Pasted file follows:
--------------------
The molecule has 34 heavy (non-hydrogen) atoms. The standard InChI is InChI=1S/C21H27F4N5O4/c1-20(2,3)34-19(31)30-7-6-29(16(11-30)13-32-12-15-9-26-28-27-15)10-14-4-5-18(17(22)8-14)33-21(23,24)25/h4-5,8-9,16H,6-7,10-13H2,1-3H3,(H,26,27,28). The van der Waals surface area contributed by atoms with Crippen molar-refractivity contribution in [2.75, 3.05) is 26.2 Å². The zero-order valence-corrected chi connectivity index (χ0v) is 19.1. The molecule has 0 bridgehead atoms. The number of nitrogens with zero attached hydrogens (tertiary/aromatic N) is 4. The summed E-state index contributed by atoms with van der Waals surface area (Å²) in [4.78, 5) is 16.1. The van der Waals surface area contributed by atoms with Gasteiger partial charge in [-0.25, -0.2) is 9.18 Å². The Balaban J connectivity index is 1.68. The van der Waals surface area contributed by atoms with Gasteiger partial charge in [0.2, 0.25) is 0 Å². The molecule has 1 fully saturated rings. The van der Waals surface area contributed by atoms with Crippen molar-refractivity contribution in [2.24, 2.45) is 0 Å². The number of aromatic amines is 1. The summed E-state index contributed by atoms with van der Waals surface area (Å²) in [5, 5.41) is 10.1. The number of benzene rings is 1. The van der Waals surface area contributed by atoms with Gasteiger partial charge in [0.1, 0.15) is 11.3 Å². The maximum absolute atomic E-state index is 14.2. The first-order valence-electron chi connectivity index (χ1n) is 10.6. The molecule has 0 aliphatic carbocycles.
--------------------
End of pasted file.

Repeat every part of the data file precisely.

The molecule has 34 heavy (non-hydrogen) atoms. The standard InChI is InChI=1S/C21H27F4N5O4/c1-20(2,3)34-19(31)30-7-6-29(16(11-30)13-32-12-15-9-26-28-27-15)10-14-4-5-18(17(22)8-14)33-21(23,24)25/h4-5,8-9,16H,6-7,10-13H2,1-3H3,(H,26,27,28). The van der Waals surface area contributed by atoms with Crippen molar-refractivity contribution in [2.75, 3.05) is 26.2 Å². The zero-order valence-corrected chi connectivity index (χ0v) is 19.1. The molecule has 0 bridgehead atoms. The number of nitrogens with zero attached hydrogens (tertiary/aromatic N) is 4. The summed E-state index contributed by atoms with van der Waals surface area (Å²) in [4.78, 5) is 16.1. The van der Waals surface area contributed by atoms with Gasteiger partial charge in [-0.25, -0.2) is 9.18 Å². The Balaban J connectivity index is 1.68. The van der Waals surface area contributed by atoms with Gasteiger partial charge in [0.2, 0.25) is 0 Å². The molecule has 1 fully saturated rings. The van der Waals surface area contributed by atoms with Crippen molar-refractivity contribution in [2.24, 2.45) is 0 Å². The number of aromatic amines is 1. The summed E-state index contributed by atoms with van der Waals surface area (Å²) in [5, 5.41) is 10.1. The number of benzene rings is 1. The van der Waals surface area contributed by atoms with Gasteiger partial charge in [0.1, 0.15) is 11.3 Å². The maximum absolute atomic E-state index is 14.2. The first-order valence-electron chi connectivity index (χ1n) is 10.6. The molecule has 0 aliphatic carbocycles.